I’ve been waiting for Backbreaker for years, following every dev diary, watching every trailer, drooling over every new tidbit of information, all the while, fully expecting that it is going to unseat Madden by revolutionizing the football video game world and force EA to relinquish its NFL-exclusivity deal. And while Backbreaker delivers in terms of its revolutionary new game engine, it fumbles the game of football.

Back-broken gameplay

The Euphoria Engine is the driving force being this game, calculating and rendering every action and every collision on the field using its simulation of physics and human motion. Momentum is well-respected, and the game is full of "you’ll never see that again!" moments that will make your jaw drop. The action is in your face and intense, and when things get exciting, you might find yourself bouncing up and down at the edge of your seat like you did last year when Drew Brees was engineering the Saints’ come-from-behind victory in the Super Bowl. You may even jump up and cheer after breaking a long touchdown run or blindsiding a QB for an 8 yard sack. And you’ll be loving the game.

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NCAA Football 13 - box art

The NCAA Football 13 demo hit the PSN a few weeks ago, and I managed to play a few games before my PS3 went belly-up with a yellow-light-of-death last night. I can't do a very detailed breakdown of the demo because I don't have my PS3 at the moment in order to continue playing it. Hopefully, I'll get a working PS3 back in a week or two, but I have no guarantee that it will work. So in lieu of a full breakdown, I'll offer some simple observations and impressions.

First and foremost, it has already been announced that NCAA will not be including the new "Infinity Engine" that is being introduced to Madden with the intent of providing real-time physics simulation for collisions. NCAA is due out only about a month before Madden, so it seems like if EA really cared about providing the best game possible, then they would have just delayed the game a few weeks and added this feature to NCAA as well. But no, even though they have no other football game to compete with, and even though the college football season doesn't start till late August, EA insists on releasing the game in mid July. They have essentially relegated this year's NCAA game to being a second-class football game - which is a real shame because the NCAA dev team just seemed to show slightly superior effort that the Madden devs over the previous two years or so.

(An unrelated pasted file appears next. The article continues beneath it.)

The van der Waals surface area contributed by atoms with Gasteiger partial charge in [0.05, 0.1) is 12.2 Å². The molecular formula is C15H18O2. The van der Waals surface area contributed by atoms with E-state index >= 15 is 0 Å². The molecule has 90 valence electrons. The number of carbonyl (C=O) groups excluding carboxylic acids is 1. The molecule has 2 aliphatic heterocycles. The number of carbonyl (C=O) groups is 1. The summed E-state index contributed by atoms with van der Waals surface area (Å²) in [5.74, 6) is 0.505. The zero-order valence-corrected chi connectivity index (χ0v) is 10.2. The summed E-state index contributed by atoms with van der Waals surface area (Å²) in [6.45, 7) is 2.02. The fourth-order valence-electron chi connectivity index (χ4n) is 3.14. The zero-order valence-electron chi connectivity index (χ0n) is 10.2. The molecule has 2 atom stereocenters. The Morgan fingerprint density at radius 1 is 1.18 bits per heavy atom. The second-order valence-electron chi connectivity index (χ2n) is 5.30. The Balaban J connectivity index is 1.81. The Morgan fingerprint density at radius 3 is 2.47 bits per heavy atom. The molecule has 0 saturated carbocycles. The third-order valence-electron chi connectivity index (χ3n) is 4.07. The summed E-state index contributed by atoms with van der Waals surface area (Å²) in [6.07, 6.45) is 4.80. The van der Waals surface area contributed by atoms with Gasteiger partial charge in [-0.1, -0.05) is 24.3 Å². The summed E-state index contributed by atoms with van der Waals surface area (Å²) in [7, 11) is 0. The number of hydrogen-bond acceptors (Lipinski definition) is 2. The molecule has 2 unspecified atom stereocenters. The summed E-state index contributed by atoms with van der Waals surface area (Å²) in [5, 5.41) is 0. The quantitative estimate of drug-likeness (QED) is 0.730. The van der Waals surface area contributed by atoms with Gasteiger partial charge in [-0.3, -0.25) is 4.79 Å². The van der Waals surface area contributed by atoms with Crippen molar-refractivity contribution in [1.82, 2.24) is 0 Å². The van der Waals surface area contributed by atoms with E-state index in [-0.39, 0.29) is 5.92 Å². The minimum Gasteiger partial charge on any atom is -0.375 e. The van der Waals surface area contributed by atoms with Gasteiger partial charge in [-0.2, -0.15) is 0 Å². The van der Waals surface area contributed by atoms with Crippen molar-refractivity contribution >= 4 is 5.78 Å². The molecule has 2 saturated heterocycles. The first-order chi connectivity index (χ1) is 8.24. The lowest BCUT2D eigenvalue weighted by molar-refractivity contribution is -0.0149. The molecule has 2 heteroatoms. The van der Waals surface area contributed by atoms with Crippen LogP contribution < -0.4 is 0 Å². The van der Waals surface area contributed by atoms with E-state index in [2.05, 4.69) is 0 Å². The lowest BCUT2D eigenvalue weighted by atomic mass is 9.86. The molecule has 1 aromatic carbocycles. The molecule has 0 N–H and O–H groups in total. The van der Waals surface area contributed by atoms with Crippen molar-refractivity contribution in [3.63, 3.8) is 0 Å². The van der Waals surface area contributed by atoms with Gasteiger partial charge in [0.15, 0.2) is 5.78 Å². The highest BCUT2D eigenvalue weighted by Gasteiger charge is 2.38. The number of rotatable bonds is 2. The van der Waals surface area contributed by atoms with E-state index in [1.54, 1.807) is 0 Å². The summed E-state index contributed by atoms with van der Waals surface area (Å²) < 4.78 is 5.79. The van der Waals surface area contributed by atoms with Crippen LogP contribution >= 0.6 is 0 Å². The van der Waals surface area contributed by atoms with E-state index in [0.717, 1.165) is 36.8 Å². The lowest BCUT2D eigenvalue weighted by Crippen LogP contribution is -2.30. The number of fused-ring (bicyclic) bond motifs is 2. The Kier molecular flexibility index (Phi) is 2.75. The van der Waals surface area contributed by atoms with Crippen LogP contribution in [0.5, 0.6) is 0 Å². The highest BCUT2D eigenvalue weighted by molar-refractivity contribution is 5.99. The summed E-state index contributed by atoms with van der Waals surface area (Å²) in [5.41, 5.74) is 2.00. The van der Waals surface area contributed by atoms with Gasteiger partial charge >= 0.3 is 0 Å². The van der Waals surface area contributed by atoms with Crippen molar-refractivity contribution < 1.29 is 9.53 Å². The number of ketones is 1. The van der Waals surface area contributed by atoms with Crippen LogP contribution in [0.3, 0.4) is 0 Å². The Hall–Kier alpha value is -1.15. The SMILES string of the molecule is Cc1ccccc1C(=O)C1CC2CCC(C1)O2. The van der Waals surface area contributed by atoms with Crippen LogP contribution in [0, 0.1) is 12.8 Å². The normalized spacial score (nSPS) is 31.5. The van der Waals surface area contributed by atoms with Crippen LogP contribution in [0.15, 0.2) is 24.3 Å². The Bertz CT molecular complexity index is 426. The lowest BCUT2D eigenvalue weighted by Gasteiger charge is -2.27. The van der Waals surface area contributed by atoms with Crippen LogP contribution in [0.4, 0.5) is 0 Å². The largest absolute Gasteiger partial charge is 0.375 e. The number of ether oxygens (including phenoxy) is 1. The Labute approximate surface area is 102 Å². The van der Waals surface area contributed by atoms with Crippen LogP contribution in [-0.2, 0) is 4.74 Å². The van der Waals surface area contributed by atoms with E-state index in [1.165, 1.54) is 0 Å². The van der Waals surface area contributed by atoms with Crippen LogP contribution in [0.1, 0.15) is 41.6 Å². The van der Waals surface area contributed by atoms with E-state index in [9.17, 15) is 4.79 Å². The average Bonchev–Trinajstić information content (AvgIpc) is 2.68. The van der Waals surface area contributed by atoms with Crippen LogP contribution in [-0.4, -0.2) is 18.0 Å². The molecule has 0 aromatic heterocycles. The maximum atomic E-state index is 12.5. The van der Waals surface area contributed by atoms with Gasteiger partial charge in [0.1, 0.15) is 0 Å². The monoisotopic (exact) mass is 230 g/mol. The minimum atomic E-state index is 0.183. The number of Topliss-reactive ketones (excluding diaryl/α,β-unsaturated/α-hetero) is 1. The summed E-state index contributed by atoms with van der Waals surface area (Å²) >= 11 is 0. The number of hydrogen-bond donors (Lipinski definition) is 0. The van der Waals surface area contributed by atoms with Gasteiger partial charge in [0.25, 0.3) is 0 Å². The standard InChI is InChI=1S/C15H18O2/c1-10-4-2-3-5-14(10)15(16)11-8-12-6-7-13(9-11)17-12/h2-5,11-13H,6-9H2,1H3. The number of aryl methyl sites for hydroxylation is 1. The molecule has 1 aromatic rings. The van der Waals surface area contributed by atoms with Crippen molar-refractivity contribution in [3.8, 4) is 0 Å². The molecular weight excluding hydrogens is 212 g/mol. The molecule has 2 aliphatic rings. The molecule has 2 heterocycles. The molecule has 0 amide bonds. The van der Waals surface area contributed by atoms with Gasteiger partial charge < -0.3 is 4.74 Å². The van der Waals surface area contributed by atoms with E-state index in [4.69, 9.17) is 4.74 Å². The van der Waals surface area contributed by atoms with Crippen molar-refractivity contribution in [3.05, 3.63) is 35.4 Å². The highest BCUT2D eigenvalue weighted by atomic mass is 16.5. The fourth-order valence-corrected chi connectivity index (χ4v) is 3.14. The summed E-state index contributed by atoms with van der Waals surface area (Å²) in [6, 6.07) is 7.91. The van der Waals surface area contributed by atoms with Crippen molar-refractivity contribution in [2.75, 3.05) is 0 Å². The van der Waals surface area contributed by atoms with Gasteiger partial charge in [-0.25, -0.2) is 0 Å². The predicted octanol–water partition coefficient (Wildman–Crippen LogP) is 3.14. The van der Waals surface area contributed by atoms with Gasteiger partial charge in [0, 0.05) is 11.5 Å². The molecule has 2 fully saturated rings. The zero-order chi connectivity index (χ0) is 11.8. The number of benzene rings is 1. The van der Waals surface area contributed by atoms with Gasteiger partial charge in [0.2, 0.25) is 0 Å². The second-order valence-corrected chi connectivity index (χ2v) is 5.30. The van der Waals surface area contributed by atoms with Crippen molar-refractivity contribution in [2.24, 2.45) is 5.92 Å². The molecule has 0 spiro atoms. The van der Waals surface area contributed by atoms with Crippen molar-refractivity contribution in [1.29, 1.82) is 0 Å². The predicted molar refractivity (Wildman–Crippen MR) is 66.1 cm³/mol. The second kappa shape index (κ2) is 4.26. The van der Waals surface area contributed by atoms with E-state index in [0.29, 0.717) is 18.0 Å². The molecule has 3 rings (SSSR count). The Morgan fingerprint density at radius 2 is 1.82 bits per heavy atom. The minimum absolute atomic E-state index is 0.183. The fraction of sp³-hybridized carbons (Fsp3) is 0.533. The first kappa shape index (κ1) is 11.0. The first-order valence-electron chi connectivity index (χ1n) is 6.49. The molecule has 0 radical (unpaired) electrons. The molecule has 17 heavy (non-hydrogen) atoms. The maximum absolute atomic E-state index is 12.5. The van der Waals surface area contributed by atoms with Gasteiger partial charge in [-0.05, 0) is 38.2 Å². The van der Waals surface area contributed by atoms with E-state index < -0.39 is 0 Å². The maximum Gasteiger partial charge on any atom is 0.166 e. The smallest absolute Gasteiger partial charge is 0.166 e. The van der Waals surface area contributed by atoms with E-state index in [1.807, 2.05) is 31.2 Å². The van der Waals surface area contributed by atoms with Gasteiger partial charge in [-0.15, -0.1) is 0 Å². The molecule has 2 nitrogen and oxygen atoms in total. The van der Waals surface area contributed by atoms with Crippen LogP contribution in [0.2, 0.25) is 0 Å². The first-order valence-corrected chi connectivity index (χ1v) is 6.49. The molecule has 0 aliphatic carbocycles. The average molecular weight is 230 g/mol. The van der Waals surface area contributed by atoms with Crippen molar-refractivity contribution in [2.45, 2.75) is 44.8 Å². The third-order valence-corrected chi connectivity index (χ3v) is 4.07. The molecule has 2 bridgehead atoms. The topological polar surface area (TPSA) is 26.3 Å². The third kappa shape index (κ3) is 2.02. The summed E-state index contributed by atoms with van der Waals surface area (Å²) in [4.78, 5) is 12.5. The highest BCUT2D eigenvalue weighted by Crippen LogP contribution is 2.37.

Unfortunately, if the demo is any indication (but that is the whole point of a demo), the lack of any real-time physics simulation won't be the only thing holding NCAA Football 13 back from greatness this year. The demo itself is a much better demo than what we've been given in the previous year, but the game being demoed doesn't seem that good...

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Madden NFL 13 cover art featuring Calvin Johnson

Just came across this article on Kotaku about the new "Infinity Engine" that is supposed to introduce real-time physics simulation into Madden NFL 13.

Let me give you a minute to piece back together your blown mind.

That's right, Madden NFL is finally throwing out it's more-than-a-decade-old animation engine (developed for first-gen PlayStation 2 versions of the game) in favor of real-time physics simulation.

EA Sports has been releasing a series of "Madden 13 playbook" videos since May, but I haven't really been paying too much attention to them until now. The early playbooks were focused on presentation and relatively minor gameplay tweaks (the kind that we're used to seeing every year). Today's playbook (number 4), however, has me very excited!


Madden NFL 13 Playbook 4 of 7: Infinity Engine.

I've been pretty harsh on Madden the past few years, but this video has me more excited about the game than I've been since Madden 10 (which turned out to be a flop).

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Welcome to Mega Bears Fan's blog, and thanks for visiting! This blog is mostly dedicated to game reviews, strategies, and analysis of my favorite games. I also talk about my other interests, like football, science and technology, movies, and so on. Feel free to read more about the blog.